Agencies take on Internet of Things projects amid obstacles
October 06, 2015
While some agencies are adopting IoT technologies, concerns about privacy linger.
David Stegon was a staff reporter for FedScoop and StateScoop from 2011-2014.
Data.gov celebrated its second birthday Saturday and now has more than 389,000 data sets, a stark increase from the 47 it had when the site originally launched.
“Innovators from across the country have been busy putting these datasets to work,” Federal CIO Vivek Kundra wrote on the White House blog. “So far, hundreds of apps have been created that include helping parents keep their children safe, assisting travelers find the fastest route to their destinations, and informing home buyers about the safety of their new neighborhood. “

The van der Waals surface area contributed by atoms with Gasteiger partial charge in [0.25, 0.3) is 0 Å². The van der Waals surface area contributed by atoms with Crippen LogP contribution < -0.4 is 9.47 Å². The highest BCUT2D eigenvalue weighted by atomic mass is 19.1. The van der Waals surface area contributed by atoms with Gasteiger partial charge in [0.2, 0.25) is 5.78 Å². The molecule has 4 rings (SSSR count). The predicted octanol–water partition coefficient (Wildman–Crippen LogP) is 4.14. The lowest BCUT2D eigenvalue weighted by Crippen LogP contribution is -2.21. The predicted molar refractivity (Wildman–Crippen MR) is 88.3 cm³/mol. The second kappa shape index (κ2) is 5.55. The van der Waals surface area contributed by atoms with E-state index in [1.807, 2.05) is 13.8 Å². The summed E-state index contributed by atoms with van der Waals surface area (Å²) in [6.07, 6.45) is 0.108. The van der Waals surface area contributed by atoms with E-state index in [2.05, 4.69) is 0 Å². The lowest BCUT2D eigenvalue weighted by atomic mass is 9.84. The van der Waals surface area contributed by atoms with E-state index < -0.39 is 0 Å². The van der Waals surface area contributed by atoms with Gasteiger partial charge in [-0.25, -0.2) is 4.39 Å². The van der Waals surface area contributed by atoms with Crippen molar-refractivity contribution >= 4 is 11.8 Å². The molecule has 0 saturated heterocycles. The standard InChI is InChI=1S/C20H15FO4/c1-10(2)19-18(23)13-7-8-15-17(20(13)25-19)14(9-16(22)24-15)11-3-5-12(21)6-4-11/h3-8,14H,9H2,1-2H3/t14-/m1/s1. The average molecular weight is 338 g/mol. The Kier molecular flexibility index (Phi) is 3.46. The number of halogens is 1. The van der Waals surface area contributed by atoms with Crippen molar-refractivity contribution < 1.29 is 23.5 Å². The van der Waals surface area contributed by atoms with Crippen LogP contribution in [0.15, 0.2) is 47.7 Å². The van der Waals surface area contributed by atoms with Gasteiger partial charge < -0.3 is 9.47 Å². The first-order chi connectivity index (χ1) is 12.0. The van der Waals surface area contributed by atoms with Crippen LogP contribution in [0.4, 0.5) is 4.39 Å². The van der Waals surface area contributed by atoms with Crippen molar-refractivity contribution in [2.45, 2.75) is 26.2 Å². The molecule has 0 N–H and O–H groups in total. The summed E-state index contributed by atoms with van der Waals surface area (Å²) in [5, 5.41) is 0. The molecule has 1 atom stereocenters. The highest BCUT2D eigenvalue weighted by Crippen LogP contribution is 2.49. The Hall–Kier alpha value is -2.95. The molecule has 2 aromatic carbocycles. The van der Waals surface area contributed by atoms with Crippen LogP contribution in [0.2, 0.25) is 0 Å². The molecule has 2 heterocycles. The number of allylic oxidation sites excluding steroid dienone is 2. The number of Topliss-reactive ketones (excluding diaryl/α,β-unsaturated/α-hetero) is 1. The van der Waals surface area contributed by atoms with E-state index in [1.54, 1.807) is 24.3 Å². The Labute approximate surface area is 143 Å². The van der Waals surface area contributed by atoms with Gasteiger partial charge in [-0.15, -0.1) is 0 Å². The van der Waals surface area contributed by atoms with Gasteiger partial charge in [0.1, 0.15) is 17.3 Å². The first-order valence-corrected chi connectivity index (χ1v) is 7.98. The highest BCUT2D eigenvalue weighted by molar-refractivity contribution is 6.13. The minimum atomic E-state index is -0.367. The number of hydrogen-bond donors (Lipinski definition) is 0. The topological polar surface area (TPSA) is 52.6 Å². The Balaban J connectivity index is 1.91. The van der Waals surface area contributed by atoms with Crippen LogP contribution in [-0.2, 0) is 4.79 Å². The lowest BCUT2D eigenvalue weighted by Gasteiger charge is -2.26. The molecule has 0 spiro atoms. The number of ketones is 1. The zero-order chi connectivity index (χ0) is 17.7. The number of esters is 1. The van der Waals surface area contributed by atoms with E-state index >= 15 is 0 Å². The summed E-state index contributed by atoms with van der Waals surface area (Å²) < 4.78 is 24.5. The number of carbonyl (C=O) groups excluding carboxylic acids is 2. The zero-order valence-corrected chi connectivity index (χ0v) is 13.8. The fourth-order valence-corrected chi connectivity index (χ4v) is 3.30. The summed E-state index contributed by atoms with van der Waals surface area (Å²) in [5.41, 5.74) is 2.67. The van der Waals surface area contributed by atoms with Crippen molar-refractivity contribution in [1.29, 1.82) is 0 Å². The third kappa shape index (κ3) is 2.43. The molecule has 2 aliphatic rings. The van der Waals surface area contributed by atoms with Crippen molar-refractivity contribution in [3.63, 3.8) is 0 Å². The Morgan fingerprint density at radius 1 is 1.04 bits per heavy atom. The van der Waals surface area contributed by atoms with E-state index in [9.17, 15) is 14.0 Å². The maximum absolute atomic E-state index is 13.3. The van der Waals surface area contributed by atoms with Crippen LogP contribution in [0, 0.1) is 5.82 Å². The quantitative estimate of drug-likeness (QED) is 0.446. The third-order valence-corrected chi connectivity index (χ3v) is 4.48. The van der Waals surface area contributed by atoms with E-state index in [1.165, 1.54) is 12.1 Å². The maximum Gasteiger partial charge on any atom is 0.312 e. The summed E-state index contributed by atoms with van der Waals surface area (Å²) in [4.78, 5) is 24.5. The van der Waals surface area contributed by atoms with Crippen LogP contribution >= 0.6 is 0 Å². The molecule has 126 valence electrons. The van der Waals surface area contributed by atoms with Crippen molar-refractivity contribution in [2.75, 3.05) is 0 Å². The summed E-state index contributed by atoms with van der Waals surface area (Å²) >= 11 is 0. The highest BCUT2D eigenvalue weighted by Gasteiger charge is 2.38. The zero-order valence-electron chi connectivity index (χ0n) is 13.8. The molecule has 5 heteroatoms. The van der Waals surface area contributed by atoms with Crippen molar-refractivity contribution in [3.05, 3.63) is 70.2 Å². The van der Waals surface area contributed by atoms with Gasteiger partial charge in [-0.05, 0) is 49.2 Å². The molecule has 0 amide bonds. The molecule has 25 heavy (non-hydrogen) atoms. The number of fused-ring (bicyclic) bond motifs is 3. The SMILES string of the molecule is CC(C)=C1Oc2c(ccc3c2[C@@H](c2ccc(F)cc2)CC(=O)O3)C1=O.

“This emerging ‘app economy’ not only gives rise to innovative applications, it also helps us crack down on wasteful and redundant government spending," he writes. "For too long, the government has relied on armies of consultants, a fragmented infrastructure, and customized, one-off applications, spending billions of dollars to share information within government and with citizens. By mobilizing citizen-developers and leveraging the Data.gov platform, we can do more for less.”
Kundra added that the tenants of data.gov has spread globally as 16 nations, 29 states and 11 cities and several international organizations have begun open data platforms.
“In the coming months and years, we will see an explosion of apps based on the Data.gov platform which will disrupt our current thinking of how we procure technology solutions and how we deliver services to citizens,” Kundra said.